Crain News report
DETROIT (Aug. 4, 2015) — When two hackers recently took command of a Jeep Cherokee while journalist Andy Greenberg was driving it on public roads, an exploit revealed in a Wired magazine story, everything changed.
Car hacking got real.
This wasn't professors controlling secondary functions while plugged into the auxiliary port of a vehicle. This wasn't CBS correspondent Lesley Stahl in a Chevy knocking over parking lot cones in slow motion.
This was two professional hackers at home using the Internet and software they developed to seize control of the engine and transmission of an unmodified 2014 Cherokee — moving 70 mph on a highway — and slow it to a crawl. They exploited the infotainment system's Internet connectivity and could rewrite its internal firmware to gain control over critical systems.
In this case, hackers Charlie Miller and Chris Valasek are self-described “white hats” and had shared information with Fiat Chrysler Automobiles for months. The auto maker released a software patch for hundreds of thousands of vulnerable 2013 and 2014 vehicles before the Wired piece broke.
The story prompted quick reaction. Two senators introduced a bill to require federal standards for vehicle security. National Highway Traffic Safety Administration (NHTSA) Administrator Mark Rosekind declared, “Cybersecurity and privacy must be high-priority items.”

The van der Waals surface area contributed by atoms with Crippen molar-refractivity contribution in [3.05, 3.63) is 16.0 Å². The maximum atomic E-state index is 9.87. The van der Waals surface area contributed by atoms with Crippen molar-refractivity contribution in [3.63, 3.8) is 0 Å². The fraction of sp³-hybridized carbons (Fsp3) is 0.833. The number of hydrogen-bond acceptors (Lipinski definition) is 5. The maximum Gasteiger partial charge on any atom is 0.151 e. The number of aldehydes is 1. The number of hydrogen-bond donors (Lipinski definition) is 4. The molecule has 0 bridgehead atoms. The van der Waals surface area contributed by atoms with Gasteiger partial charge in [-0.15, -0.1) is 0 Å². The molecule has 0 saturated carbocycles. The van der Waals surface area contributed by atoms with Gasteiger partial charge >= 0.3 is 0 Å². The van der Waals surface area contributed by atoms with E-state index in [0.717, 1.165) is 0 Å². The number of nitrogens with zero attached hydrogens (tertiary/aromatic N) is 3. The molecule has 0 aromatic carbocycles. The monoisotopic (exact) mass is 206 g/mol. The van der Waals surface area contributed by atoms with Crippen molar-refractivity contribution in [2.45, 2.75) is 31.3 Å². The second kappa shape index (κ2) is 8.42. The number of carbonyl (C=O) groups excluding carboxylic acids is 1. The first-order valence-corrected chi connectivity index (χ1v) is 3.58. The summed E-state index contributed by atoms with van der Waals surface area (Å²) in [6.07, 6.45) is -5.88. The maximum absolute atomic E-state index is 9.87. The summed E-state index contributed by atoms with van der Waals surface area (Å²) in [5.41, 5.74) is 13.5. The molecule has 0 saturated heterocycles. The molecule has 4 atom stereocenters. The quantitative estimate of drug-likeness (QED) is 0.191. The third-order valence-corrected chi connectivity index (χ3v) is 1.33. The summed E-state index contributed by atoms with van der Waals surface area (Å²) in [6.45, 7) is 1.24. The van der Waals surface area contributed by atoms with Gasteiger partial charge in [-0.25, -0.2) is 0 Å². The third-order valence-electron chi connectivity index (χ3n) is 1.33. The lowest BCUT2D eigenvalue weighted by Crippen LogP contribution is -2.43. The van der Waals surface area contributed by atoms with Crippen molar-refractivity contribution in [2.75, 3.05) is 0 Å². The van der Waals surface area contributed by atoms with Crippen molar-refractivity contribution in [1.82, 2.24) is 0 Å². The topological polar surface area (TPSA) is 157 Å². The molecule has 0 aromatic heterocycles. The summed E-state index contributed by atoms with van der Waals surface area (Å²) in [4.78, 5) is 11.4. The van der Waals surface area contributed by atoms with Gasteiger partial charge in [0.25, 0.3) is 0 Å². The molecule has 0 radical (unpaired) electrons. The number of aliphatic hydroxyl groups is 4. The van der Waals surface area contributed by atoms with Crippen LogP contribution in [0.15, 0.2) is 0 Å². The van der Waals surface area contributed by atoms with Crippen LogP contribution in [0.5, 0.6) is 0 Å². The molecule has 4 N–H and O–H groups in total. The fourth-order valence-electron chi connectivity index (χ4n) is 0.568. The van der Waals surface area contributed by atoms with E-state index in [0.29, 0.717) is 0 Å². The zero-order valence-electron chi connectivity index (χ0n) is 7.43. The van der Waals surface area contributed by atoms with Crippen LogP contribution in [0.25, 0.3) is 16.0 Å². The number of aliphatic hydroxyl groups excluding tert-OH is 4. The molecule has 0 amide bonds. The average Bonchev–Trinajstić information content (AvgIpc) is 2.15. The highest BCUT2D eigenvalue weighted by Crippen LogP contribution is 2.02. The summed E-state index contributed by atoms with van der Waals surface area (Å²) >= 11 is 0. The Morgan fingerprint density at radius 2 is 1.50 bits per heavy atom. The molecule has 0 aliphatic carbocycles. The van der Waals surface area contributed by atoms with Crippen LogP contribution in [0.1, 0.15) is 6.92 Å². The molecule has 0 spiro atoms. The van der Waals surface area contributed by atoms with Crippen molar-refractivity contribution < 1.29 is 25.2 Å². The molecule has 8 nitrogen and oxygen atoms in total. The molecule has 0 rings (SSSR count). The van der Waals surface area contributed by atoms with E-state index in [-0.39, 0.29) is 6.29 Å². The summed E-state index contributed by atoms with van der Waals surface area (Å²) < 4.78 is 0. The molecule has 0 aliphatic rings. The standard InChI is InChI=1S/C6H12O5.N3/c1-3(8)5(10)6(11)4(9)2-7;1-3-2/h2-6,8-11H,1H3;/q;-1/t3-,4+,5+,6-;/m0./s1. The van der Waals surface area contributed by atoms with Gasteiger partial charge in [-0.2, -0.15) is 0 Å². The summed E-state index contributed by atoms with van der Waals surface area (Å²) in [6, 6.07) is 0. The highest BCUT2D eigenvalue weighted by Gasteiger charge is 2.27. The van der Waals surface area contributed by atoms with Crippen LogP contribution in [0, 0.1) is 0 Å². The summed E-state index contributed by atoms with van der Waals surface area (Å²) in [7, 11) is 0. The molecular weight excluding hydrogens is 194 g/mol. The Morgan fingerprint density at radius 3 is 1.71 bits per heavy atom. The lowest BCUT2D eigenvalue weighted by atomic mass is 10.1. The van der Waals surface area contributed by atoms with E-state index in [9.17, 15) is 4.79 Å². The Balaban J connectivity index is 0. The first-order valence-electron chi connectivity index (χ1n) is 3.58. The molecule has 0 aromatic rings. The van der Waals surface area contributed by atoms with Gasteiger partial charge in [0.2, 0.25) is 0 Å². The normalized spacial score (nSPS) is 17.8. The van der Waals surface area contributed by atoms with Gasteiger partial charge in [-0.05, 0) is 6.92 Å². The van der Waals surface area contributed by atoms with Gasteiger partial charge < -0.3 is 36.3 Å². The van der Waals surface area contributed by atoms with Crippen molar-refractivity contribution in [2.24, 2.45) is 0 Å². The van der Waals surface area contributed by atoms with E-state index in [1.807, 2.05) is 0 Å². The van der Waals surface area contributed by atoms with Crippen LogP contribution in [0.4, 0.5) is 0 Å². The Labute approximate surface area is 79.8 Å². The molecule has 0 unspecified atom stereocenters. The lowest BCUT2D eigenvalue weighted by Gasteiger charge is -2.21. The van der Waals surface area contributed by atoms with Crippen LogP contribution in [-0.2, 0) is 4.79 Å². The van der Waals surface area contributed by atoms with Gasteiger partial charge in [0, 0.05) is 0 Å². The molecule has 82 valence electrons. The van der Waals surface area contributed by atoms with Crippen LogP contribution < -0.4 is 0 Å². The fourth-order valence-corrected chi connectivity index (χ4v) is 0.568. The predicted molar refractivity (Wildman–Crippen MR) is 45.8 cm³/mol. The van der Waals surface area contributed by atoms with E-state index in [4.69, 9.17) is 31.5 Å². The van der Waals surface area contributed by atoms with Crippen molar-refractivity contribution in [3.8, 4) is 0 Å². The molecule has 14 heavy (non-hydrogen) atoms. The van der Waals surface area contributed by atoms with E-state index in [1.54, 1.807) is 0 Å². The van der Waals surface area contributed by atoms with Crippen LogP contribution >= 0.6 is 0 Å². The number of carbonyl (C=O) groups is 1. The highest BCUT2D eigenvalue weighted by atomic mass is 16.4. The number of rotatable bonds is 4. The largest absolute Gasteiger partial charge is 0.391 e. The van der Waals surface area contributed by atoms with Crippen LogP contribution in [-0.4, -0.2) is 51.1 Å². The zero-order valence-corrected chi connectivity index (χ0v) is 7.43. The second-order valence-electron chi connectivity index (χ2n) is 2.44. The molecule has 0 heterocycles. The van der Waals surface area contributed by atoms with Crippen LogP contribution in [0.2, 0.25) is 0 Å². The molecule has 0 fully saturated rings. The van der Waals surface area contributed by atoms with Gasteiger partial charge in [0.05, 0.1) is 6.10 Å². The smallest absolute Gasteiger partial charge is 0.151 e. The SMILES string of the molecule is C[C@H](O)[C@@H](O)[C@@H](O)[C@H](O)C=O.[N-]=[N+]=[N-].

Auto makers and suppliers already face huge capital and engineering resource challenges to develop multiple fuel-saving technologies by the 2025 model year. Now they must also make vehicle security a higher priority.
The auto industry can take some actions immediately. For starters, engineers designing parts to withstand such threats as heat, cold and vibration must learn to think like hackers and defend against malicious actions, too.
Auto makers must be able to “push” software fixes to improve vehicles wirelessly, rather than asking customers to go to auto dealers for every improvement.
Auto makers should bolster firewalls separating critical controls from connected infotainment features. And auto makers must clearly communicate their security efforts to consumers, lest customers lose confidence in their vehicles.
This editorial appeared in Automotive News, a Detroit-based sister publication of Tire Business.